For starters, congratulations – if you’ve been invited to a telephone interview it means you’ve passed the first hurdle. As a candidate, your success relies on the ability to do whatever you can to differentiate yourself from the competition. Whether you then progress from the telephone interview to a face-to-face interview can be determined by the finest of margins, so getting it right, first time, is really important. Using our experience and candidate feedback, we have compiled some really useful tips to help you impress the recruiter that will be interviewing you over the phone. This is your time to shine.
This might seem fairly obvious, but surprisingly the majority of people that take part in a telephone interview either forget or ignore the fundamentals - for many different reasons. Like everything else in life, failing to prepare is preparing to fail. As a graduate you simply cannot rely on your prior working experiences alone (if you have any), so confidence, persuasion and influence are really crucial.
Here are some key tips that will help you prepare for the best:
· Research the company, founding values and history.
· Understand your experiences – have examples of transferable skills acquired for each. Think about how these will relate to the role. What soft and hard skills can you demonstrate?
· Think about why you are interested in the position you have applied for.
· Have questions of your own to ask the recruiter interviewing you.
It pays to get familiar with the STAR based competency model. By using this step-by-step method, your answers will be more fluid, consistent and to the point - providing clarity to your answers.
If it’s your first telephone interview it will feel strange. The good news is that preparation always pays off, and one of the main advantages of telephone interviews is that you can use notes. Keep an up-to-date CV in front of you and be prepared to be questioned about each working experience. Make sure that you have to hand all the notes that you’ve collected while doing the research on the company you’re interviewing for.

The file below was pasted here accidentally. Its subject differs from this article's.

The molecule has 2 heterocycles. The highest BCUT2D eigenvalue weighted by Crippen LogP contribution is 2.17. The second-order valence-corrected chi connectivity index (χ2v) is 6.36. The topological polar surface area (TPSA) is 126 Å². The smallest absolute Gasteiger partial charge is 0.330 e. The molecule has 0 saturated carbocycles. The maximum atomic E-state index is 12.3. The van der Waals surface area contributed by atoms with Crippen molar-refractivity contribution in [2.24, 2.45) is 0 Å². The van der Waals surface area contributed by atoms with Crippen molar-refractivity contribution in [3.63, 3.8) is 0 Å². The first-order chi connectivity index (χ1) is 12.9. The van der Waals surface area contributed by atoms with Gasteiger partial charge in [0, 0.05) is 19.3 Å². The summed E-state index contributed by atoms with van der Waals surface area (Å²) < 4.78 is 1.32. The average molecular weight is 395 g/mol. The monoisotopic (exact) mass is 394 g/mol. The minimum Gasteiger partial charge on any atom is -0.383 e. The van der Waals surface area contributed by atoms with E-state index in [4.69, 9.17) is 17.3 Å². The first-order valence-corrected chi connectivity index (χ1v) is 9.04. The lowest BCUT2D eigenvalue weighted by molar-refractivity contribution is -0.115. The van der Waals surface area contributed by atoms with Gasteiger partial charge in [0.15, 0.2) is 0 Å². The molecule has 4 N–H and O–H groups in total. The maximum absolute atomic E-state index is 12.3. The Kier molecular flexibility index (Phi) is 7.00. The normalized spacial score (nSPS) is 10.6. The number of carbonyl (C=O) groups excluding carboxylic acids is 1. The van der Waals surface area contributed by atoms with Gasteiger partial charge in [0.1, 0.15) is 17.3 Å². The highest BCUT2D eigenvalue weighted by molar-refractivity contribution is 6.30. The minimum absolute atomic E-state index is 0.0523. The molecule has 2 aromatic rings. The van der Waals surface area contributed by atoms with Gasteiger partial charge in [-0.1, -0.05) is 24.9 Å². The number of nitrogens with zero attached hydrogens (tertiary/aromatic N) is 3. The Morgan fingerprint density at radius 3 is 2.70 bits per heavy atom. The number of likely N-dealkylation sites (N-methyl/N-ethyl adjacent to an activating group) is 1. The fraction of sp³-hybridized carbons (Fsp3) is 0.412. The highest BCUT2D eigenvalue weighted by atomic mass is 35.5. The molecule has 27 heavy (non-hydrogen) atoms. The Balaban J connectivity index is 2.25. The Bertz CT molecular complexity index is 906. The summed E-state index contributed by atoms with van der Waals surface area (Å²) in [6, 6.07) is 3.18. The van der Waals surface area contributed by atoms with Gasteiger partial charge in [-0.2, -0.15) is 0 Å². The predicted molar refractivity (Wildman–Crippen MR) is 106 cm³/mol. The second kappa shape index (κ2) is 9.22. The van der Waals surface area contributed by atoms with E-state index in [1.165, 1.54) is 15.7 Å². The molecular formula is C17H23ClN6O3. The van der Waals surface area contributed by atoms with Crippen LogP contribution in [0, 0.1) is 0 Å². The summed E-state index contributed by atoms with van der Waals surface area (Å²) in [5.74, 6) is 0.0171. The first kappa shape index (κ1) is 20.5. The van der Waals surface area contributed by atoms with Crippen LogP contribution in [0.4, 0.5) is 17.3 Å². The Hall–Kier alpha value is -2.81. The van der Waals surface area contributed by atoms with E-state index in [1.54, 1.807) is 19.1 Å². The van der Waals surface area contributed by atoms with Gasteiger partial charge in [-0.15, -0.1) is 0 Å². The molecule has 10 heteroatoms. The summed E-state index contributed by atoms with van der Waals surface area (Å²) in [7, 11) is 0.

But be careful, notes are useful, but try not to sound like you are reading from them. This might affect the clarity of your message and the outcome of the interview. Consider wearing a pair of headphones with a microphone, or even a headset if you have one, as this will save some embarrassing pauses while you flick through your notes and balance the phone at the same time.
The majority of people are startled by how quickly they talk. This is really important in any interview setting as the interviewer will probably be taking notes of what you’re saying. Have you thought about recording yourself having a conversation with a friend or colleague and listening back to it? Try cutting down the use of verbal crutches when speaking as best as possible. Slowing down will certainly help.
Use the landline phone
Yes, that’s right – a ‘landline telephone’. Whilst the technology and the quality of our mobile phones are always improving, landlines still lead the way when it comes to reliability. This is particularly the case in ‘dead-zones’ where the signal may drop.
Think ahead. Where will you be when you’re scheduled to take the interviewer’s call? Hopefully you’ll be in a quiet room where you can relax and concentrate properly. Not the gym or the local coffee shop! Even more importantly, make sure that you will not be interrupted during your call. Make sure that you let those around you know of your interview and that you shouldn’t be disturbed.
Answer and end the call professionally
Hello, Martin / Olivia speaking. The interview might take place over the phone, but try and picture the interviewer in front of you – how would you behave then? It helps to stand up while you are on the phone. This will help you to project your voice and sound enthusiastic. Once the call has ended, ensure you have expressed interest in the position. Thank the recruiter for devoting their time to interview you and always follow up with an email.